Global stock markets, except for Asia, ended the week higher on Friday, as investors remained hopeful that the US Federal Reserve would reconsider its plans to implement more interest rate hikes.
Government data this week showed that US retail sales posted a surprisingly strong performance, and producer price data suggested that inflation, which has been at 40-year highs, has peaked and would allow wiggle room for lower interest rates.
But senior Fed officials were quick to douse water on those hopes.
St Louis Fed president James Bullard said rates needed to rise to between 5 per cent and 5.25 per cent to fight inflation, while Boston Fed president Susan Collins said there was little evidence to support holding off on more aggressive rate hikes.
Michael Barr, the Fed's vice chairman of supervision, said this week that inflation was “far too high”.
These remarks were supported by their counterparts in Europe, with three senior policymakers — European Central Bank president Christine Lagarde, Bundesbank president Joachim Nagel and Dutch Central Bank governor Klaas Knot — all saying the ECB must increase rates to tackle inflation.
On Wall Street, indices settled higher despite choppy trade on Friday: the Dow Jones Industrial Average closed up 0.6 per cent and the S&P 500 rose 0.5 per cent, while the tech-heavy Nasdaq Composite ended flat.
For the week, the exchanges were down, however, with the Dow dropping 0.1 per cent, the S&P 500 declining 0.7 per cent and the Nasdaq shedding 1.6 per cent.
Losses have been heavier year-to-date, with the Dow is off 7.1 per cent, the S&P 500 down 16.8 per cent and the Nasdaq diving 28.8 per cent.
The tepid performance of the US stock market can be attributed to "traders [who] had some reality checks with respect to their anticipations of the Fed's monetary policy", said Naeem Aslam, chief market analyst at AvaTrade.
The US Central Bank since March has raised its benchmark interest rate from near zero to a range of 3.75 per cent to 4 per cent, including four straight increases of three quarters of a percentage point, the latest being on November 2.
In Europe, London's FTSE 100 settled 0.5 per cent higher, boosted by UK retail sales data, which swung to a 0.6 gain in October following a 1.5 per cent drop in September.
Still, it remained below pre-Covid levels as stubbornly high inflation — which hit a new 40-year high of 11.1 per cent as energy costs soared — continues to hit the spending power of consumers.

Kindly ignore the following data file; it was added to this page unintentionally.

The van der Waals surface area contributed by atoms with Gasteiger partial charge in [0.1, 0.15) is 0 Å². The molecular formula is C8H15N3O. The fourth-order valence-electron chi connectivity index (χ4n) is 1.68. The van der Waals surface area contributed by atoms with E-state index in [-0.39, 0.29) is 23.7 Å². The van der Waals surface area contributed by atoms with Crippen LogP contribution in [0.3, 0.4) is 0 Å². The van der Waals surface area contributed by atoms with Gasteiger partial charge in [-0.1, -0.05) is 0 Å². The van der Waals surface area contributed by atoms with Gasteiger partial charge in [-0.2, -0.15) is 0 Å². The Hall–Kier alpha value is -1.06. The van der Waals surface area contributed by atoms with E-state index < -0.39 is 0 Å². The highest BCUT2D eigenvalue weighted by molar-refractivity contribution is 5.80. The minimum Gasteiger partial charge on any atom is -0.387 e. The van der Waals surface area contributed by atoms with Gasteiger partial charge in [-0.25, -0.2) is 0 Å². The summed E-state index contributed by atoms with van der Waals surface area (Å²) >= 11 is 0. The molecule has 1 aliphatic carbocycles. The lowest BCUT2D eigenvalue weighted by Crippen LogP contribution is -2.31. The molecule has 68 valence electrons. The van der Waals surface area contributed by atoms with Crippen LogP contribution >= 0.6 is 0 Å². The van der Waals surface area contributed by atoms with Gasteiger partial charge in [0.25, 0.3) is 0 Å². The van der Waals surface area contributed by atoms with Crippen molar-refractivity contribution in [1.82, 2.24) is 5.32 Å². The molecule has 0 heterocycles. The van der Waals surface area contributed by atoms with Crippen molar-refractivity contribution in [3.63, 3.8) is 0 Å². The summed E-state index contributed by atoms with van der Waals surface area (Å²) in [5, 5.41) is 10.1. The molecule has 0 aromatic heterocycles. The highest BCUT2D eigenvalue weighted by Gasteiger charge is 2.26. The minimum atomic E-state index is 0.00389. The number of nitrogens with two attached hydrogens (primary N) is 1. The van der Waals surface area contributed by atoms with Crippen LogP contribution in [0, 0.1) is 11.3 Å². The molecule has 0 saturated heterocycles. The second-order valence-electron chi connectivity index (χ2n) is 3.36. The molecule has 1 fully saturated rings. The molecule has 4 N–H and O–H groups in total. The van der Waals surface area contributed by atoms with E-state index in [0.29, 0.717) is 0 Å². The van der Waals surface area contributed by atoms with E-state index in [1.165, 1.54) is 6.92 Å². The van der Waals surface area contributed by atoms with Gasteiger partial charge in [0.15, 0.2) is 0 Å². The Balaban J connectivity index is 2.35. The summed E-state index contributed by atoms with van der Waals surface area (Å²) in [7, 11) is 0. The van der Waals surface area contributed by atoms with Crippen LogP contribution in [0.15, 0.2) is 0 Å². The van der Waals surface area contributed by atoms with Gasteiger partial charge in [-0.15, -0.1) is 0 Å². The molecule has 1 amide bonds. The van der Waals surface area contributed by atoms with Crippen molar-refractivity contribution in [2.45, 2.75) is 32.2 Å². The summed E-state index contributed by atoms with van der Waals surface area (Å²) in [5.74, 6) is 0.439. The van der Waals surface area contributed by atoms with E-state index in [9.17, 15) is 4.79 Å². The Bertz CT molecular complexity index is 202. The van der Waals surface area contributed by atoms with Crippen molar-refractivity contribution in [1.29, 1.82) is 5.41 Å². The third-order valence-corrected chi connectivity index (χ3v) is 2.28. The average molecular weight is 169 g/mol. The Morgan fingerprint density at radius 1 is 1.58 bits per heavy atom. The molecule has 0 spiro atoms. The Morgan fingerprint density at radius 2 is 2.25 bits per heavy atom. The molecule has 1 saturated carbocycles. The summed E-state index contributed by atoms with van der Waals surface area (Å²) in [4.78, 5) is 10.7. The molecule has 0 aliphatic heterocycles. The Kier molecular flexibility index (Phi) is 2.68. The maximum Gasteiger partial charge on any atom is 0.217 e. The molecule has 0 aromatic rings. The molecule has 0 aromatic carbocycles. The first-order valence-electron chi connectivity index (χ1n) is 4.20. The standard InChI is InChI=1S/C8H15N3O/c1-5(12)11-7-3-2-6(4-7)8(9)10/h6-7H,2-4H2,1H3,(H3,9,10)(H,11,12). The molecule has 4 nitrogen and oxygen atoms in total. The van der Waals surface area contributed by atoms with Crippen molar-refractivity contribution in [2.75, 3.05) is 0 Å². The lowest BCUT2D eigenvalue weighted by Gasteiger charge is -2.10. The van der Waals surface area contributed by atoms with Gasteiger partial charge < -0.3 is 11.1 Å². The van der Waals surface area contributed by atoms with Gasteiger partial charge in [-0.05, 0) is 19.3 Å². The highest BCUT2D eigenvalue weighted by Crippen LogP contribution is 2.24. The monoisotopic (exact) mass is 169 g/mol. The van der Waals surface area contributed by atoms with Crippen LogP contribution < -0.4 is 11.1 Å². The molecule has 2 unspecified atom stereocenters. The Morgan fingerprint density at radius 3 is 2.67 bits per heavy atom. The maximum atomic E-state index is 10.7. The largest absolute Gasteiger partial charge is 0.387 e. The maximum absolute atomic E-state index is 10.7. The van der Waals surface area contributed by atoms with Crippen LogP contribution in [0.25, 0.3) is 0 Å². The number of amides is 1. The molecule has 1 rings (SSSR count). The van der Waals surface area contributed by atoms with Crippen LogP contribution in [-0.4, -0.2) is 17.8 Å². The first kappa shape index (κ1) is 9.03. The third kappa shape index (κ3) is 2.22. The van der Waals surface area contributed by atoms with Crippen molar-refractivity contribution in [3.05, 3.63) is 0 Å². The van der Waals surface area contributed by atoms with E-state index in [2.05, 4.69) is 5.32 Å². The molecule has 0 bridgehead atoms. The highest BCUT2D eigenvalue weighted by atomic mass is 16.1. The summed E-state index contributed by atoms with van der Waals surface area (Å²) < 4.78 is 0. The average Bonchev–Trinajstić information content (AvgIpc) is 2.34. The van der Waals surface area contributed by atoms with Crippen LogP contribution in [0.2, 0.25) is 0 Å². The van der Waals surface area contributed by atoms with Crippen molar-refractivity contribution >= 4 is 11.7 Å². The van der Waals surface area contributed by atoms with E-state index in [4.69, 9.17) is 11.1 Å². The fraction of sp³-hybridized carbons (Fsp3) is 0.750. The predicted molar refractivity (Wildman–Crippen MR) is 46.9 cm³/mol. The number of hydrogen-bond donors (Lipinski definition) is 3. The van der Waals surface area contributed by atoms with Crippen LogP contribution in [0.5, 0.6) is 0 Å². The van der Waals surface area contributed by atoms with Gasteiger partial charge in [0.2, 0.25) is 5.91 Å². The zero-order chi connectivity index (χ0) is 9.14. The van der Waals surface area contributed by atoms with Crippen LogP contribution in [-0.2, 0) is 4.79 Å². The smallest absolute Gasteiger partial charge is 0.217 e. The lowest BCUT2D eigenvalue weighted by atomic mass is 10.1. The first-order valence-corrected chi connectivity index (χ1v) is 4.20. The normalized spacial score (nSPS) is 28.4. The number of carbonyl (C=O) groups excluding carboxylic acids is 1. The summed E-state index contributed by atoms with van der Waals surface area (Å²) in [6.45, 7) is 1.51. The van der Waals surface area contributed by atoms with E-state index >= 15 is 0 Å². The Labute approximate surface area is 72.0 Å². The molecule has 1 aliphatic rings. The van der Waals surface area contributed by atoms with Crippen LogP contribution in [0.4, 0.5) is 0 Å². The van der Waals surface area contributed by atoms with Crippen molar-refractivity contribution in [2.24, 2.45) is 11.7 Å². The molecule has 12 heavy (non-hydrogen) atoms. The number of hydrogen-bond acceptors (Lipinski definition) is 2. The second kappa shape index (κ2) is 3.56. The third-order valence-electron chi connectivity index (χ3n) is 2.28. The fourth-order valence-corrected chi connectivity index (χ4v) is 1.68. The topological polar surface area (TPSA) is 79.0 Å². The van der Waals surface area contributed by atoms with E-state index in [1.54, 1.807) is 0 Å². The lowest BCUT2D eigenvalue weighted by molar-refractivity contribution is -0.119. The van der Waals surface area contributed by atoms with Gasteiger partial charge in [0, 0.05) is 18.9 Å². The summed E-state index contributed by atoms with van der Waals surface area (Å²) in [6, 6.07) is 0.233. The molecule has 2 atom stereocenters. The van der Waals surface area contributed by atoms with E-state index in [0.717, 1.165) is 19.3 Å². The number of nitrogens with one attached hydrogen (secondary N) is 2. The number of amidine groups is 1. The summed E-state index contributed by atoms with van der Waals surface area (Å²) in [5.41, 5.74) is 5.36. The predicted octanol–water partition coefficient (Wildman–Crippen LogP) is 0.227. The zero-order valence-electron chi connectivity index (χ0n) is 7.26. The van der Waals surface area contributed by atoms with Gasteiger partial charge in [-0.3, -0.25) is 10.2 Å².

"Higher energy bills will boost inflation, and that could be negative for the pound, if the Bank of England [BoE] doesn’t compensate with higher interest rate hikes," said Ipek Ozkardeskaya, a senior analyst at Swissquote Bank.
"And the BoE said last time that it won’t go crazy hawkish to avoid a complete economic meltdown in the UK."
In other major European bourses, Paris's CAC 40 closed up 1 per cent and Frankfurt's Dax rose 1.2 per cent.
Stock markets in Asia were a mixed bag, however, with the biggest exchanges ending the week lower as investors remained cautious over the Fed's next moves.
They were particularly concerned about the messages from several Fed officials, who said more interest rate hikes would be needed to tame inflation, further fanning the flames of a possible recession in the world's biggest economy.
"Investors seem continually surprised by the Fed merely repeating its mantra. Rates are likely to continue rising ... and may well stay higher until such time as a sustained slowdown in inflation is evident," said Richard Hunter, an analyst at UK-based Interactive Investor.
Tokyo's Nikkei 225 ended 0.1 per cent lower, Hong Kong's Hang Seng Index declined 0.3 per cent and the Shanghai Composite shed 0.6 per cent.
In commodities, oil prices settled lower on Friday and posted a weekly decline as rising Covid-19 cases in China, the world's largest crude importer, affected the outlook for oil demand.
Brent shed 2.41 per cent at $87.62 a barrel at the close of trading, while West Texas Intermediate declined 1.91 per cent to $80.08.
Gold, meanwhile, also ended the week lower as investors were concerned on more Fed rate hikes. Gold for December delivery settled about 0.7 per cent lower, or $12.80, to $1,763 an ounce. US gold dropped 0.5 per cent to $1,754.40 an ounce.